Tokyo-based firm Tono Mirai Architects recently completed a sustainable project named after a dumpling.
The project is called Oyaki Farm, which is a sustainable agricultural facility located just outside the city of Nagano. It comprises a cafe, a store, and various spaces to produce a local culinary specialty called oyaki, which is essentially a dumpling made with wheat or buckwheat flour, stuffed with seasoned vegetables like eggplant, mushroom or pickles, or some form of protein, and then baked or grilled. It’s known as one of the region’s comfort foods and dates back to the ancient Jomon period of prehistoric times (14,500 to 300 BCE).
Like its namesake, the project takes on a rounded form, derived from two circles that represent the interlocking relationships between this oyaki “factory” and the landscape, as well as the dialogue between the cafe and the larger community in which it sits.
The building is constructed using rammed earth and wood, both of which are natural and locally sourced materials. The rammed earth walls not only provide thermal insulation but also serve as a natural humidity regulator, which is important for maintaining optimal conditions for crops. The use of wood in the construction also provides a warm and welcoming atmosphere for the workers and visitors.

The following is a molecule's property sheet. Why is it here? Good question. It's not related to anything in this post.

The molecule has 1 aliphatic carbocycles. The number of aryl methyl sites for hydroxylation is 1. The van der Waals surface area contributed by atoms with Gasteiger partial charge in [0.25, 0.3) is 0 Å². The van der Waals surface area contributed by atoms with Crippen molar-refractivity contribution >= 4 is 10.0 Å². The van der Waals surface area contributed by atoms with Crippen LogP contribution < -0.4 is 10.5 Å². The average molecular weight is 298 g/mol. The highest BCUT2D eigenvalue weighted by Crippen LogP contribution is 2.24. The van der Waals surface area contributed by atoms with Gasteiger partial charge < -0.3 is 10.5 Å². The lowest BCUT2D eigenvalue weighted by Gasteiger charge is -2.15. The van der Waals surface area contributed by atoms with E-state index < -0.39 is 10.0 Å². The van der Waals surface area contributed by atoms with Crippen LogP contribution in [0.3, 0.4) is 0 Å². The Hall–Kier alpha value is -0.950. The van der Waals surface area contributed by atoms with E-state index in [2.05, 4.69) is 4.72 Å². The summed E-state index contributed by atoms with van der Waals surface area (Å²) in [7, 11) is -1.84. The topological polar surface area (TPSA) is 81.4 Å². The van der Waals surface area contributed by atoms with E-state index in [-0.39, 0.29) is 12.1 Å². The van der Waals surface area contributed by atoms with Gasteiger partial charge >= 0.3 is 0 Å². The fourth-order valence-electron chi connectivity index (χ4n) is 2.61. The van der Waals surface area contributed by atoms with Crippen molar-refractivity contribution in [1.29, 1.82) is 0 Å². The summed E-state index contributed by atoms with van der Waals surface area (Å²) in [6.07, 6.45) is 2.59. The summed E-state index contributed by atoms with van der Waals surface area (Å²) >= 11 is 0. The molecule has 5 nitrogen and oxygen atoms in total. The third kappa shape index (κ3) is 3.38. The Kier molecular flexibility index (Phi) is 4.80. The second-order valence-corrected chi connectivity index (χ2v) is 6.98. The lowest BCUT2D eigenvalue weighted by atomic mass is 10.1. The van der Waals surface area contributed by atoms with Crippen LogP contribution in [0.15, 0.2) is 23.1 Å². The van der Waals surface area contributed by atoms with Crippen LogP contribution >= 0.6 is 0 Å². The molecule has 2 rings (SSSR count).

The building is designed to be self-sufficient, with solar panels providing electricity and rainwater collection and storage system supplying water. The facility includes a greenhouse for growing crops, a processing area for packaging and storing produce, and a communal space for workers and visitors. The project aims to promote sustainable agriculture and raise awareness of the benefits of locally sourced materials and self-sufficient design.
Photos by: Takeshi Noguchi
Article by:Kimberley Mok
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